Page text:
A Guildford teenager who took his own life thought he was an ‘omnipotent puppet master’


A teenager from Guildford who ended his life considered himself an “omnipotent puppet master” and compared his social interactions to playing chess. A nursing student mistakenly cleared Daniel Mattin out of a secure mental health ward and later that day, after buying a birthday present for a friend, the 19-year-old tragically jumped off a tall building in Guildford.

Daniel, who was a voluntary patient at Farnham Road Hospital in June last year after finishing his section, told his psychologist he didn’t want to hurt people. Joanne Chwatow, Senior Counseling Psychologist for the Surrey and Borders Partnership NHS Foundation Trust, gave evidence yesterday (June 6) at Daniel’s inquest at Surrey Coroner’s Court.

The court heard how the former pupil of St Peter’s Catholic School revealed he had a tendency to manipulate people. When Ms Chwatow asked him how that felt, he told her: ‘I’m excited and in control, omnipotent like a puppeteer.’

Read more: Guildford teenager ‘went to M&S to buy patient’s birthday present’ before ending his life

“He didn’t feel bad,” she said. “He compared it to playing chess.” At the same time, Daniel showed a very caring side and seemed to conflict with it. “He told me he didn’t want to hurt people in the future,” Ms Chwatow said.

“He usually never worried about the past. He said he had done things in the past that he wasn’t proud of and didn’t want to do them again. He was aware of those impulses and the the fact that he liked them troubled him.”

She said he had thought about suicide from time to time for several years and found it “quite soothing”. In describing his ideation, he was “almost nonchalant”. “As staff, we took his concerns much more seriously than he did.”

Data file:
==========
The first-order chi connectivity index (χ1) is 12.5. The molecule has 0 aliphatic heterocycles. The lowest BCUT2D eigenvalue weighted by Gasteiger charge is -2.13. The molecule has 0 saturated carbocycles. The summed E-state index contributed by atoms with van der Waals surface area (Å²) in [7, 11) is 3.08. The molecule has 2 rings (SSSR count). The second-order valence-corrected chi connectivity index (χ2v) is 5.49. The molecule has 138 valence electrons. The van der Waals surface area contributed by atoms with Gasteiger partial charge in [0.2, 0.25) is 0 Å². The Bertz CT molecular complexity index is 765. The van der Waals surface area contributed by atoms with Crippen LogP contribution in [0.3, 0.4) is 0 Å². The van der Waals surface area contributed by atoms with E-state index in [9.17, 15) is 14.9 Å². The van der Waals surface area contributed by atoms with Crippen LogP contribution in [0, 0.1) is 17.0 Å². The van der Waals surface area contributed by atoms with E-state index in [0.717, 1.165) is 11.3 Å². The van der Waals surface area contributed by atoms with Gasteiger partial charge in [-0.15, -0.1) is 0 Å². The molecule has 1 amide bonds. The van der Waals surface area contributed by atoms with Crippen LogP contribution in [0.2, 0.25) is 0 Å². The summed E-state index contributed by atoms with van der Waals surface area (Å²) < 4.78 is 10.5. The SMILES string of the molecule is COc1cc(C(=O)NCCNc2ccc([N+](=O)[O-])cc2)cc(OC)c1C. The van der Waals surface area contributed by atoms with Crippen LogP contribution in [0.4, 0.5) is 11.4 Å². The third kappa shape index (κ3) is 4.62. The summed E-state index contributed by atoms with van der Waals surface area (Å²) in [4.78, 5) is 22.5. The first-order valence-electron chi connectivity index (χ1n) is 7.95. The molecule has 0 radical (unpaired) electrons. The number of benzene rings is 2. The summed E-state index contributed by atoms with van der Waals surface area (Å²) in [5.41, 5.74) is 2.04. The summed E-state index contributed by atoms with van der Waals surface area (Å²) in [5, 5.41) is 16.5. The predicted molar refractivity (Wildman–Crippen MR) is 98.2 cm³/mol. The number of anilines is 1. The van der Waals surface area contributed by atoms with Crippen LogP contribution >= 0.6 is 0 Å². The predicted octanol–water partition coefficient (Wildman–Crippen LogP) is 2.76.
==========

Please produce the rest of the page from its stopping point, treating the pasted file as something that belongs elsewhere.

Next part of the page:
Daniel “felt disappointed not to have obtained the university of his choice”. He had turned down an offer from the University of Portsmouth because he ‘didn’t like that particular university’ and had worked for Deliveroo and then cleaned trains.

Two days before his death, Daniel had argued in a self-esteem group with Miss L, with whom he had become very close and confided in. He told the assistant psychologist who was leading the group: “He cared about her but it was too easy. to manipulate it. He was annoyed that he had become friends with her.

He also said he thought mindfulness was below him and that it was “all nonsense”. “I’m just sick of me being better than everyone here,” he said, adding, “How does it feel to know that I’d be better than you at your job?”

Ms Chwatow, who said she was ‘struck by Daniel’s charm’ and politeness, said: ‘It was like a departure in that he dropped his mask. He openly presented his greatness. He probably felt quite inferior to that group and I can only assume that to protect against that negative effect, he needed to protect that image of superiority.”

Coroner Darren Stewart was told it was likely he had an emerging personality disorder with narcissistic traits. The psychologist told the jury it was about using the relationships to improve one’s own self-esteem and “at the base there is inferiority, and maybe a bit of shame.” The investigation is continuing. Anyone struggling with the issues mentioned in this story can call the Samaritans free of charge on 116 123.

You don’t have to suffer in silence if you have mental health issues. Here are some groups you can contact when you need help:

Samaritans: phone 116 123, 24 hours a day, or email [email protected], confidential

Childline: Phone 0800 1111. Calls are free and will not appear on your bill

PAPYRUS: Voluntary organization to help suicidal teenagers and young adults. Telephone 0800 068 4141

Depression Alliance: A charity for people with depression. No helpline but offers useful resources and links to further information on its website

Students Against Depression: A website for depressed, moody, or suicidal students. Click on here to visit

Bullying UK: a website for children and adults affected by bullying. Click on here

Campaign Against Living Miserable (CALM): for young men who feel unhappy. Has a website here and a hotline: 0800 58 58 58

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